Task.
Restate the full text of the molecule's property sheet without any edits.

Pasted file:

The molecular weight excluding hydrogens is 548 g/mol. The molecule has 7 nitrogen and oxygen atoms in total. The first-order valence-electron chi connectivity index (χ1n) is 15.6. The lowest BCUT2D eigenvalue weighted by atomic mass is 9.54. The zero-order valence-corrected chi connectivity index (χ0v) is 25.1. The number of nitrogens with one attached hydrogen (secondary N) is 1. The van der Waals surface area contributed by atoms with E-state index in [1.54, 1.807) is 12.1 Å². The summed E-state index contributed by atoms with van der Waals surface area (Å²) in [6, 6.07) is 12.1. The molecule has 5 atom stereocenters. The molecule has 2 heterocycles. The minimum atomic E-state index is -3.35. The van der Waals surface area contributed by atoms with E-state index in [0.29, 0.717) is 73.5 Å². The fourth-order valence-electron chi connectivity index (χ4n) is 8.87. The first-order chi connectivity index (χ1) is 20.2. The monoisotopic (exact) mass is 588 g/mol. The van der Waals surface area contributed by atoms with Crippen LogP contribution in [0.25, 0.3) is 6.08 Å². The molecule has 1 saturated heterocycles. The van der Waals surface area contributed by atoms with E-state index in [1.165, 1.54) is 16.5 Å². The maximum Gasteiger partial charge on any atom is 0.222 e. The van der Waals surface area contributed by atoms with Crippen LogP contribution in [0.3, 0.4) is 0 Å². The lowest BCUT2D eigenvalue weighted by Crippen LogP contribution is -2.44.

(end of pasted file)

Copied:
The molecular weight excluding hydrogens is 548 g/mol. The molecule has 7 nitrogen and oxygen atoms in total. The first-order valence-electron chi connectivity index (χ1n) is 15.6. The lowest BCUT2D eigenvalue weighted by atomic mass is 9.54. The zero-order valence-corrected chi connectivity index (χ0v) is 25.1. The number of nitrogens with one attached hydrogen (secondary N) is 1. The van der Waals surface area contributed by atoms with E-state index in [1.54, 1.807) is 12.1 Å². The summed E-state index contributed by atoms with van der Waals surface area (Å²) in [6, 6.07) is 12.1. The molecule has 5 atom stereocenters. The molecule has 2 heterocycles. The minimum atomic E-state index is -3.35. The van der Waals surface area contributed by atoms with E-state index in [0.29, 0.717) is 73.5 Å². The fourth-order valence-electron chi connectivity index (χ4n) is 8.87. The first-order chi connectivity index (χ1) is 20.2. The monoisotopic (exact) mass is 588 g/mol. The van der Waals surface area contributed by atoms with Crippen LogP contribution in [0.25, 0.3) is 6.08 Å². The molecule has 1 saturated heterocycles. The van der Waals surface area contributed by atoms with E-state index in [1.165, 1.54) is 16.5 Å². The maximum Gasteiger partial charge on any atom is 0.222 e. The van der Waals surface area contributed by atoms with Crippen LogP contribution in [0.3, 0.4) is 0 Å². The lowest BCUT2D eigenvalue weighted by Crippen LogP contribution is -2.44.